Bonds allow companies and governments to borrow money from investors, but not all bonds are created equal. Some pay very high rates of return, or yields, while others pay zero or negative yields. Four major factors explain the variability of bond yields.
Risk of Default
Risk of default usually is the single most important factor affecting bond yields. A bond essentially serves as a loan to a government or company. Just like an individual with bad credit has to pay extra interest on a car loan to compensate the lender for the additional risk of a default, so too do governments and companies issuing bonds on the private market. In 2015, for example, yields on short-term Greek bonds were very high, because investors saw Greece as a very risky economic environment.
Normally, long-term bonds offer higher yields than short-term bonds. When the opposite is true and short-term bonds offer higher yields, it suggests investors think there is a high risk of short-term defaults. This is called an inverted yield curve.
Private Sector Savings Rate
Another factor influencing bond yields is the private sector's saving rate -- a measure of how much money businesses and individuals are socking away for the future. When the savings rate is very low, bond yields tend to rise. That's because bonds are a form a savings. When nobody is saving money, nobody is looking to buy bonds. That means issuers must offer higher rates of return to attract buyers.
When the savings rate is very high, the opposite is true. Bond yields tend to drop dramatically because investors are competing for the chance to lend money, which drives the price of debt down. In periods of high demand, bond yields actually can become negative. That means investors are paying for the privilege of lending money.
The availability of other investment opportunities also affects bond yields. Imagine you had $100,000 to invest however you liked. If you were completely sure the stock market would rise by 10 percent over the next year, it would be silly to buy a bond paying a 5 percent yield over the same time period. You'd be leaving money on the table.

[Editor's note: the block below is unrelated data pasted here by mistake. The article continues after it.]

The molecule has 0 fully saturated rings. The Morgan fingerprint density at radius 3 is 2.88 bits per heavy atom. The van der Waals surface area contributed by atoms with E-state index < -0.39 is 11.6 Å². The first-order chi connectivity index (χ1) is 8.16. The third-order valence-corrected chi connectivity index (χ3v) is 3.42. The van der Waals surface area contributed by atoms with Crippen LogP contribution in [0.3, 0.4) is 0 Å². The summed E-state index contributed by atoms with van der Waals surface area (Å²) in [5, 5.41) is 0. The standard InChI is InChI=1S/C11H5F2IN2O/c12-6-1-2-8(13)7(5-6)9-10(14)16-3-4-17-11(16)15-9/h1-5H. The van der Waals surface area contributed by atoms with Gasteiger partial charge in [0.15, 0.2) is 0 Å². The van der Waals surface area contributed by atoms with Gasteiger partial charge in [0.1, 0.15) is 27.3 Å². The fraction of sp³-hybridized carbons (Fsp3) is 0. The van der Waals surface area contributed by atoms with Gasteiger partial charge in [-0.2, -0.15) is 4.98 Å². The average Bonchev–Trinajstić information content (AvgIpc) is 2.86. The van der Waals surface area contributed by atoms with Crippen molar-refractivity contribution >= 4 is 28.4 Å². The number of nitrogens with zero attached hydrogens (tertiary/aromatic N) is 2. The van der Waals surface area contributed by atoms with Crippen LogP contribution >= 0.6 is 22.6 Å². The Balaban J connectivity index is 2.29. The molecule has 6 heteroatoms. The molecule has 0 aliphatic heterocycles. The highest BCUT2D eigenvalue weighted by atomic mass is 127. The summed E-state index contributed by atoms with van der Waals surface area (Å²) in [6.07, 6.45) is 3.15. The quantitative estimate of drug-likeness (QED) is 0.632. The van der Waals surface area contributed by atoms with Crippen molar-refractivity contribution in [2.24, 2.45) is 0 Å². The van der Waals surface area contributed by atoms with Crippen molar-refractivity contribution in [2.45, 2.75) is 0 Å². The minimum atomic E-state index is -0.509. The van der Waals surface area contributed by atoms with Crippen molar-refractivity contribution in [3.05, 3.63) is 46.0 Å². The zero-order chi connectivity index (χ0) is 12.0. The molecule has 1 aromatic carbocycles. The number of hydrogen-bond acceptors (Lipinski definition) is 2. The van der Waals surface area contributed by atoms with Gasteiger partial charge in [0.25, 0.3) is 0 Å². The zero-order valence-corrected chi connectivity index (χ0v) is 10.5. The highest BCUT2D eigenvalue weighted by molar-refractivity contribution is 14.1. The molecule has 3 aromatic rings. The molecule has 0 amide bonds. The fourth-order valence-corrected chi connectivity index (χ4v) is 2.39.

When investors think that growth across the whole economy will be very strong, bond yields tend to go up. Investors have lots of options available, so they demand higher rates of returns on bonds to compensate for opportunity cost of not investing in other areas like stocks.
When the overall economy looks weak, the opposite is true. Bond yields tend to fall because investors don't see any productive alternatives for their money.
Last but not least, the perceived risk of inflation influences bond yields. That's because inflation can completely erase earnings if the rate of inflation is higher than the rate of the bond. If you buy a $1,000 one-year bond with a 5 percent yield, you stand to earn $50 at the end of the year. If the inflation rate during that year is 10 percent, however, inflation will cost you $100. Investing in that bond would actually cost you money. Thus, high inflation risk means higher bond yields.
Nick Robinson is a writer, instructor and graduate student. Before deciding to pursue an advanced degree, he worked as a teacher and administrator at three different colleges and universities, and as an education coach for Inside Track. Most of Robinson's writing centers on education and travel.